The top quark is the most massive particle known in the Standard Model, and is also the shortest-lived of all the known particles, with a mean lifetime of 5 × 10^-25 s. When we produce it in particle accelerators, we produce top-antitop pairs, but they do not live for long enough to form a bound state. They exist only as free quarks, and then decay.

Raeky / Wikimedia Commons

This happens in particle physics for the heaviest of all the Standard Model particles: the top quark. The first way to produce a free quark that isn’t bound to others as a part of a composite, colorless particle is to create a quark that doesn’t live long enough to get there. With a mean lifetime of 5 × 10-25 seconds, the top quark (along with its antiquark counterpart) simply doesn’t exist for long enough to hadronize. It simply decays.

That’s one of the known ways to make a free quark, but it’s not particularly satisfying. You might wonder if there’s any way to take the matter that we know of — you know, like the matter in our own bodies — and have those quarks exist in a state where they’re not part of any bound, composite particle. And there is; all we have to do is remember the idea of asymptotic freedom, and then create a state where quarks are dense and hot enough that there are no discernible baryons and/or mesons.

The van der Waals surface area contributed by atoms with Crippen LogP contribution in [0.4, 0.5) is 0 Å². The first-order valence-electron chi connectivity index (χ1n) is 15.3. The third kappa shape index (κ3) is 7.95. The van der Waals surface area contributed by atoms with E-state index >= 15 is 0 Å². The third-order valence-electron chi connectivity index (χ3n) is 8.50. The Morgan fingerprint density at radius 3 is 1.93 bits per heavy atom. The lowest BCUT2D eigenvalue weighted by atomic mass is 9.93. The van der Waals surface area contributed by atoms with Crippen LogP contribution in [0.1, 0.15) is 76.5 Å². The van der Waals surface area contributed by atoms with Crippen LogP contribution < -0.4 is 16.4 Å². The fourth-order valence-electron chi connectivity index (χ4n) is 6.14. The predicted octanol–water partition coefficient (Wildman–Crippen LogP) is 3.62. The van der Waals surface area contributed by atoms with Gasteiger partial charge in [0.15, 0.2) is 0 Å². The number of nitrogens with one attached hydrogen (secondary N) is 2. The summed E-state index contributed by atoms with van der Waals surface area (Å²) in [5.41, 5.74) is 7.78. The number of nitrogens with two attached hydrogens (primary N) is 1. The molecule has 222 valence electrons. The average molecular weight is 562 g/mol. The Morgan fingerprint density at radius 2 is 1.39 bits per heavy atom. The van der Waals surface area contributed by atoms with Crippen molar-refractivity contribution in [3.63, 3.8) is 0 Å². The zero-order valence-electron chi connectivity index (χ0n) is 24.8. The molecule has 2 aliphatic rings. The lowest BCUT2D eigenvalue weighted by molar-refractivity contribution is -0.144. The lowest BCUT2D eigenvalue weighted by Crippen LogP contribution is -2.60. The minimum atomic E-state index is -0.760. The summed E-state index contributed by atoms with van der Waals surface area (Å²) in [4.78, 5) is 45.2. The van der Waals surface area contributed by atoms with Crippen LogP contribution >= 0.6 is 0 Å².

At very high temperatures and densities, we have a free, unbound, quark-gluon plasma. At lower temperatures and densities, we have much more stable hadrons: protons and neutrons. This quark-gluon plasma state can exist in three ways: in the early stages immediately following the Big Bang, in particle accelerator collisions of heavy ions, and (potentially) at the centers of extreme astrophysical objects, like neutron stars.

BNL / RHIC